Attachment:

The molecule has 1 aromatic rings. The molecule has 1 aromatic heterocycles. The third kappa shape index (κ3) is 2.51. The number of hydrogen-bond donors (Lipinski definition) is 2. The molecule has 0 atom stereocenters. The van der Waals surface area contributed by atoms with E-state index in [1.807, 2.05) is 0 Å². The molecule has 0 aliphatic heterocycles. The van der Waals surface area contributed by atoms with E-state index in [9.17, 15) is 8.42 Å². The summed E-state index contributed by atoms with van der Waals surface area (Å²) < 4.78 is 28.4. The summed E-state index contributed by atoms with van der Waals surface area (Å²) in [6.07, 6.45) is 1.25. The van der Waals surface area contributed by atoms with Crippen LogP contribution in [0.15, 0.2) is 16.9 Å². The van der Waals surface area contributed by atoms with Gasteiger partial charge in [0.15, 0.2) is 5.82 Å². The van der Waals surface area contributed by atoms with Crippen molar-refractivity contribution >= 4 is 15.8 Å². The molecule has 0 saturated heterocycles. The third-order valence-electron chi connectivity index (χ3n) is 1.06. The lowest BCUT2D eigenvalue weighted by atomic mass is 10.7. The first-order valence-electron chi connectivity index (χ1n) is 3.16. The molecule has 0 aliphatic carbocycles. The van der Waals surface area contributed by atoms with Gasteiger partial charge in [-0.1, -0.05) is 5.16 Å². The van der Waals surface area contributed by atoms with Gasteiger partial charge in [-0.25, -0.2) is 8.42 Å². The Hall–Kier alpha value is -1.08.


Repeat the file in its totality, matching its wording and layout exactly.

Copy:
The molecule has 1 aromatic rings. The molecule has 1 aromatic heterocycles. The third kappa shape index (κ3) is 2.51. The number of hydrogen-bond donors (Lipinski definition) is 2. The molecule has 0 atom stereocenters. The van der Waals surface area contributed by atoms with E-state index in [1.807, 2.05) is 0 Å². The molecule has 0 aliphatic heterocycles. The van der Waals surface area contributed by atoms with E-state index in [9.17, 15) is 8.42 Å². The summed E-state index contributed by atoms with van der Waals surface area (Å²) < 4.78 is 28.4. The summed E-state index contributed by atoms with van der Waals surface area (Å²) in [6.07, 6.45) is 1.25. The van der Waals surface area contributed by atoms with Crippen LogP contribution in [0.15, 0.2) is 16.9 Å². The van der Waals surface area contributed by atoms with Gasteiger partial charge in [0.15, 0.2) is 5.82 Å². The van der Waals surface area contributed by atoms with Crippen molar-refractivity contribution >= 4 is 15.8 Å². The molecule has 0 saturated heterocycles. The third-order valence-electron chi connectivity index (χ3n) is 1.06. The lowest BCUT2D eigenvalue weighted by atomic mass is 10.7. The first-order valence-electron chi connectivity index (χ1n) is 3.16. The molecule has 0 aliphatic carbocycles. The van der Waals surface area contributed by atoms with Gasteiger partial charge in [-0.1, -0.05) is 5.16 Å². The van der Waals surface area contributed by atoms with Gasteiger partial charge in [-0.25, -0.2) is 8.42 Å². The Hall–Kier alpha value is -1.08.